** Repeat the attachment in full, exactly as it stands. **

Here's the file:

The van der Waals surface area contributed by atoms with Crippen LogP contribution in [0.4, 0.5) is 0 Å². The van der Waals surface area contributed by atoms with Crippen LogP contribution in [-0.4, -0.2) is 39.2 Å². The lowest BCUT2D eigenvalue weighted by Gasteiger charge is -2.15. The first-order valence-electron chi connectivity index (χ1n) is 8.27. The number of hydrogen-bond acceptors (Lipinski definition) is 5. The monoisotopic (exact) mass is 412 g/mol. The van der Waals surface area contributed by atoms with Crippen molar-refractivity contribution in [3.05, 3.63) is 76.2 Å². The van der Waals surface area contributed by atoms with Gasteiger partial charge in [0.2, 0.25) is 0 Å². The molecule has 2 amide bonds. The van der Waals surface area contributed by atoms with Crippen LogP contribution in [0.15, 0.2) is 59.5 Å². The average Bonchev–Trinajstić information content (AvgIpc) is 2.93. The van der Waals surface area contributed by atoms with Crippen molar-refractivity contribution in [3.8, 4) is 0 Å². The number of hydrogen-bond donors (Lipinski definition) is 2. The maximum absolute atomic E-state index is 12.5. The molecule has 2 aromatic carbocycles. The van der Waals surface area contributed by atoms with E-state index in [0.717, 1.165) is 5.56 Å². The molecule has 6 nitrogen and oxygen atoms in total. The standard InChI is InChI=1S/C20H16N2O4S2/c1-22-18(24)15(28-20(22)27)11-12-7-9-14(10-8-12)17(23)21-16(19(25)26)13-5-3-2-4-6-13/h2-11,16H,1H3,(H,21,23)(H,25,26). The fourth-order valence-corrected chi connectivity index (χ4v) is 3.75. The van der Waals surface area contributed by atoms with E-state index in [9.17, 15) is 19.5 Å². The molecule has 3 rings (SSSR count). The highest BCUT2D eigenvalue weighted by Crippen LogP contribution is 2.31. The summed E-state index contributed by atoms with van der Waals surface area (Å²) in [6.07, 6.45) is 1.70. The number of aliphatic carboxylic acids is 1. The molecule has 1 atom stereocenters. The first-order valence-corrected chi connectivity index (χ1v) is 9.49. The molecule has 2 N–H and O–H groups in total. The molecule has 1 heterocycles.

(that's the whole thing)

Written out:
The van der Waals surface area contributed by atoms with Crippen LogP contribution in [0.4, 0.5) is 0 Å². The van der Waals surface area contributed by atoms with Crippen LogP contribution in [-0.4, -0.2) is 39.2 Å². The lowest BCUT2D eigenvalue weighted by Gasteiger charge is -2.15. The first-order valence-electron chi connectivity index (χ1n) is 8.27. The number of hydrogen-bond acceptors (Lipinski definition) is 5. The monoisotopic (exact) mass is 412 g/mol. The van der Waals surface area contributed by atoms with Crippen molar-refractivity contribution in [3.05, 3.63) is 76.2 Å². The van der Waals surface area contributed by atoms with Gasteiger partial charge in [0.2, 0.25) is 0 Å². The molecule has 2 amide bonds. The van der Waals surface area contributed by atoms with Crippen LogP contribution in [0.15, 0.2) is 59.5 Å². The average Bonchev–Trinajstić information content (AvgIpc) is 2.93. The van der Waals surface area contributed by atoms with Crippen molar-refractivity contribution in [3.8, 4) is 0 Å². The number of hydrogen-bond donors (Lipinski definition) is 2. The maximum absolute atomic E-state index is 12.5. The molecule has 2 aromatic carbocycles. The van der Waals surface area contributed by atoms with E-state index in [0.717, 1.165) is 5.56 Å². The molecule has 6 nitrogen and oxygen atoms in total. The standard InChI is InChI=1S/C20H16N2O4S2/c1-22-18(24)15(28-20(22)27)11-12-7-9-14(10-8-12)17(23)21-16(19(25)26)13-5-3-2-4-6-13/h2-11,16H,1H3,(H,21,23)(H,25,26). The fourth-order valence-corrected chi connectivity index (χ4v) is 3.75. The van der Waals surface area contributed by atoms with E-state index in [9.17, 15) is 19.5 Å². The molecule has 3 rings (SSSR count). The highest BCUT2D eigenvalue weighted by Crippen LogP contribution is 2.31. The summed E-state index contributed by atoms with van der Waals surface area (Å²) in [6.07, 6.45) is 1.70. The number of aliphatic carboxylic acids is 1. The molecule has 1 atom stereocenters. The first-order valence-corrected chi connectivity index (χ1v) is 9.49. The molecule has 2 N–H and O–H groups in total. The molecule has 1 heterocycles.